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Black Jacks


JEFF BOLSTER INTERVIEW (Continued)

SeacoastNH.com: So these people were predominantly free men in an era of slavery? What happens when a person who has some freedom arrives in a world full of slavery? How does he fit into this world?

Bolster: That question speaks to the raising of political consciousness, to the raising the political sensibilities among free men of color who worked aboard ships in a world that was still defined by slavery. We have numerous instances of free black men from the north or England sailing into a southern harbor or southern river and being captured, being kidnapped, being stolen back into slavery. This happened thousands and thousands of times. It's clearly documented.

We have instances in which one of the most famous black men of his generation, Captain Paul Couffe, a free black man from Massachusetts, who was a ship builder and a ship owner, who sailed primarily with crews composed of African American and Indian men. (He) found his crew detained. Traveled overland to speak personally with the president of the United States demanding that he have a clearance for his ship. We have many other instances in which after 1822 southern states following the lead of South Carolina, began to jail black men simply by being free and arriving in a southern state where slavery still existed. Free men were taken off their ships and put in jail until their ships sailed. My calculations show that there were over 10,000 free black northern men who spent time in southern prisons simply for arriving as free sailors on ships and being detained in New Orleans or Charleston or Savannah or elsewhere.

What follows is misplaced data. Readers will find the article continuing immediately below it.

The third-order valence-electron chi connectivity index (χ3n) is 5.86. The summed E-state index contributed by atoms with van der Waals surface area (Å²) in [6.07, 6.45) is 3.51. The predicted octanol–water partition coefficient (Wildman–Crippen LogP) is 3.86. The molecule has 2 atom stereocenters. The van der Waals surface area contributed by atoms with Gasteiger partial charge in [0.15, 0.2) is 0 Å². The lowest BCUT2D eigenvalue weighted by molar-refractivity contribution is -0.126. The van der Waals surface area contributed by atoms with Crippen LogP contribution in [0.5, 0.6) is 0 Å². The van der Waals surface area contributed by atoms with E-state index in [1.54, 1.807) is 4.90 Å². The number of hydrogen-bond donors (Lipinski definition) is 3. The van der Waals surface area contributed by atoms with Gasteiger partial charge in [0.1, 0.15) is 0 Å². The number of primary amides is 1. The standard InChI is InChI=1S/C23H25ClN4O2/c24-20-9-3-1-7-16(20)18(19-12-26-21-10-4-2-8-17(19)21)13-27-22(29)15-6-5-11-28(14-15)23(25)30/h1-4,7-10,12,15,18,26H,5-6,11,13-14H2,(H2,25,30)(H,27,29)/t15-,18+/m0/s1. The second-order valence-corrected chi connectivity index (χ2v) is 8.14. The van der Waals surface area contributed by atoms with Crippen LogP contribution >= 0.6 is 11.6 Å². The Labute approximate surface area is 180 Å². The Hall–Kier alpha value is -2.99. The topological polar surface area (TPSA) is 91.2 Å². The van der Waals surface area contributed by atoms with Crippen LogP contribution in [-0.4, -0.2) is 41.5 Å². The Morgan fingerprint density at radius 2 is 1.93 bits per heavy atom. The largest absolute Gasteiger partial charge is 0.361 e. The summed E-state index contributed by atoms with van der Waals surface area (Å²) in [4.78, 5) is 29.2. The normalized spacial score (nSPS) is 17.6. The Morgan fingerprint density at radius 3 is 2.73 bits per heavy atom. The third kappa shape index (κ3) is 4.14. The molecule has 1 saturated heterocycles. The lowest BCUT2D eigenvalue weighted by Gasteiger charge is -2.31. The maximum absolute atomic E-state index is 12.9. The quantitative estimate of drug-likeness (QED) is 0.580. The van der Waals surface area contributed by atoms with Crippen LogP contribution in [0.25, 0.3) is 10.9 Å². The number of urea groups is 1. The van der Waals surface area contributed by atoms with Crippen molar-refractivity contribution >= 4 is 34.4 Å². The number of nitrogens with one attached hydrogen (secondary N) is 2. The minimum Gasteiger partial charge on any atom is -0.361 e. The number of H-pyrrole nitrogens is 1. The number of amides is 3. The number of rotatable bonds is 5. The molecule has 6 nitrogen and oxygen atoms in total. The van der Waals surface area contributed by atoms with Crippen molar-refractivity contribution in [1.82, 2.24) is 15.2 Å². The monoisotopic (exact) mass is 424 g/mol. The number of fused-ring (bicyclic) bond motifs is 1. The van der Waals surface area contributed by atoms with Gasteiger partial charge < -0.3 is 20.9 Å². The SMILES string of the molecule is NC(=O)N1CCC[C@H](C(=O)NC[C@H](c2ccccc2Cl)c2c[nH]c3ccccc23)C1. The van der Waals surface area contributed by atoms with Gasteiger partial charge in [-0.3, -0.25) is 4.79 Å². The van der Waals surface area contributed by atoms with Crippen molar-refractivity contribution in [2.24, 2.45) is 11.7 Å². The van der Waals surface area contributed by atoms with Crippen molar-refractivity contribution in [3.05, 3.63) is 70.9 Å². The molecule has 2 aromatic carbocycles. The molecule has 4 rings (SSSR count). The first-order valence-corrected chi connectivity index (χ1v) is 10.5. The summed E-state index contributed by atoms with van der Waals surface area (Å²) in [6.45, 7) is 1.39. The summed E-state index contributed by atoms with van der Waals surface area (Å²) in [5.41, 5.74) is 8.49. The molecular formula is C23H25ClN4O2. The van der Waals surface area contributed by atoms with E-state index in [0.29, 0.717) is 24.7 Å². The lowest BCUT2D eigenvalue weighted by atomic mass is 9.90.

So the implications of seafaring for free men was that it heightened their political consciousness, frequently made them quite afraid. It also led to a certain bravado. I found instances of men who individually had been jailed seven or eight times in southern ports. In other words, they kept returning they kept working aboard ship knowing full well that upon arrival in Charleston or Louisiana they would be put into jail and they were, seven, eight, nine times. I found ships articles being signed "Liverpool, England" where the black men consented ahead of time knowing that they were going to New Orleans that of course they would be put into jail. So there was a certain degree of bravado, of standing up to "The Man" that comes through in those records. Clearly however, these were northern men, English men who became the eyes and ears of their communities by sailing into the heartland of slavery, spending time in jail, rubbing elbows with slaves in those jails and then sailing back out again in many instances to disseminate what they had learned.

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